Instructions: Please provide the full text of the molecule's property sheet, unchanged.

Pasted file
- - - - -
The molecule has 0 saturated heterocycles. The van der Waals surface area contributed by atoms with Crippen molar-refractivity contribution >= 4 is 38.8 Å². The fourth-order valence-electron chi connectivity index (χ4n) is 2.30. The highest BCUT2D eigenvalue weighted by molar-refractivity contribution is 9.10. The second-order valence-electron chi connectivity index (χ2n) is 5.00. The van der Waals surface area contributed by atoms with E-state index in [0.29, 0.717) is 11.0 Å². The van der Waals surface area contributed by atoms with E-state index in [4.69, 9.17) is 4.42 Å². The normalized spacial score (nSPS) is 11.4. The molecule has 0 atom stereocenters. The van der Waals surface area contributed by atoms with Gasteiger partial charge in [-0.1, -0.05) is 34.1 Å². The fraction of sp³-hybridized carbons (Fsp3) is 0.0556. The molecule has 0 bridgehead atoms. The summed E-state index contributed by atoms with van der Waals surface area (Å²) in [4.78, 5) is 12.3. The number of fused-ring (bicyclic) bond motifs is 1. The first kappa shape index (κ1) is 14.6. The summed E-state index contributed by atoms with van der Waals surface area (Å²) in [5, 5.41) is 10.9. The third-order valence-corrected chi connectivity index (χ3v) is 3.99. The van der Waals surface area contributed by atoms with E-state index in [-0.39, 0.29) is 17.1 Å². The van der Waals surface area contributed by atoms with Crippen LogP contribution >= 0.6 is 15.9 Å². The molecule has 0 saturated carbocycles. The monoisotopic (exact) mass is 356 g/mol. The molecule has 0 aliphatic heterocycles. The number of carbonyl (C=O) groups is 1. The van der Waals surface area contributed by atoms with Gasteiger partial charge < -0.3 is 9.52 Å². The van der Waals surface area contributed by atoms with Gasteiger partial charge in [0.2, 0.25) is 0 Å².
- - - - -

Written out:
The molecule has 0 saturated heterocycles. The van der Waals surface area contributed by atoms with Crippen molar-refractivity contribution >= 4 is 38.8 Å². The fourth-order valence-electron chi connectivity index (χ4n) is 2.30. The highest BCUT2D eigenvalue weighted by molar-refractivity contribution is 9.10. The second-order valence-electron chi connectivity index (χ2n) is 5.00. The van der Waals surface area contributed by atoms with E-state index in [0.29, 0.717) is 11.0 Å². The van der Waals surface area contributed by atoms with E-state index in [4.69, 9.17) is 4.42 Å². The normalized spacial score (nSPS) is 11.4. The molecule has 0 atom stereocenters. The van der Waals surface area contributed by atoms with Gasteiger partial charge in [-0.1, -0.05) is 34.1 Å². The fraction of sp³-hybridized carbons (Fsp3) is 0.0556. The molecule has 0 bridgehead atoms. The summed E-state index contributed by atoms with van der Waals surface area (Å²) in [4.78, 5) is 12.3. The number of fused-ring (bicyclic) bond motifs is 1. The first kappa shape index (κ1) is 14.6. The summed E-state index contributed by atoms with van der Waals surface area (Å²) in [5, 5.41) is 10.9. The third-order valence-corrected chi connectivity index (χ3v) is 3.99. The van der Waals surface area contributed by atoms with E-state index in [-0.39, 0.29) is 17.1 Å². The van der Waals surface area contributed by atoms with Crippen LogP contribution >= 0.6 is 15.9 Å². The molecule has 0 saturated carbocycles. The monoisotopic (exact) mass is 356 g/mol. The molecule has 0 aliphatic heterocycles. The number of carbonyl (C=O) groups is 1. The van der Waals surface area contributed by atoms with Gasteiger partial charge < -0.3 is 9.52 Å². The van der Waals surface area contributed by atoms with Gasteiger partial charge in [0.2, 0.25) is 0 Å².